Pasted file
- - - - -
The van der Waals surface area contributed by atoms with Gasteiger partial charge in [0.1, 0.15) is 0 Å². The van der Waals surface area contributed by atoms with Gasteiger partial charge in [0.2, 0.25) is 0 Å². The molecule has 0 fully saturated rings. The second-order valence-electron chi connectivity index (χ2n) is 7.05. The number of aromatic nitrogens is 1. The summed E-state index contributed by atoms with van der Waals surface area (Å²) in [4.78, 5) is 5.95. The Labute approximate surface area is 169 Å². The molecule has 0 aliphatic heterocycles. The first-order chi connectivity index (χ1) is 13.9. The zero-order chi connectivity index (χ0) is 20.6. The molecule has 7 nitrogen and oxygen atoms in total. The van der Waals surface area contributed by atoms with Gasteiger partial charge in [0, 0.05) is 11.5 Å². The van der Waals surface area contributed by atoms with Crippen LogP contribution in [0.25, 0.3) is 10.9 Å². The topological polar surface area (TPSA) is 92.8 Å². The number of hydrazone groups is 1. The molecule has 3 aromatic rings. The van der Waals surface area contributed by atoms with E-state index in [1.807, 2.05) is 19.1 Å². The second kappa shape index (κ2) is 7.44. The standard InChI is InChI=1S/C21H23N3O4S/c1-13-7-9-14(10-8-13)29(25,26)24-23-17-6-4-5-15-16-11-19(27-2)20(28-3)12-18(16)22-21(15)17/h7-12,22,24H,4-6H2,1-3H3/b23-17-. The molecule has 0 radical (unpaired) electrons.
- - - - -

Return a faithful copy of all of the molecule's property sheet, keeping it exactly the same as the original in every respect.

The van der Waals surface area contributed by atoms with Gasteiger partial charge in [0.1, 0.15) is 0 Å². The van der Waals surface area contributed by atoms with Gasteiger partial charge in [0.2, 0.25) is 0 Å². The molecule has 0 fully saturated rings. The second-order valence-electron chi connectivity index (χ2n) is 7.05. The number of aromatic nitrogens is 1. The summed E-state index contributed by atoms with van der Waals surface area (Å²) in [4.78, 5) is 5.95. The Labute approximate surface area is 169 Å². The molecule has 0 aliphatic heterocycles. The first-order chi connectivity index (χ1) is 13.9. The zero-order chi connectivity index (χ0) is 20.6. The molecule has 7 nitrogen and oxygen atoms in total. The van der Waals surface area contributed by atoms with Gasteiger partial charge in [0, 0.05) is 11.5 Å². The van der Waals surface area contributed by atoms with Crippen LogP contribution in [0.25, 0.3) is 10.9 Å². The topological polar surface area (TPSA) is 92.8 Å². The number of hydrazone groups is 1. The molecule has 3 aromatic rings. The van der Waals surface area contributed by atoms with E-state index in [1.807, 2.05) is 19.1 Å². The second kappa shape index (κ2) is 7.44. The standard InChI is InChI=1S/C21H23N3O4S/c1-13-7-9-14(10-8-13)29(25,26)24-23-17-6-4-5-15-16-11-19(27-2)20(28-3)12-18(16)22-21(15)17/h7-12,22,24H,4-6H2,1-3H3/b23-17-. The molecule has 0 radical (unpaired) electrons.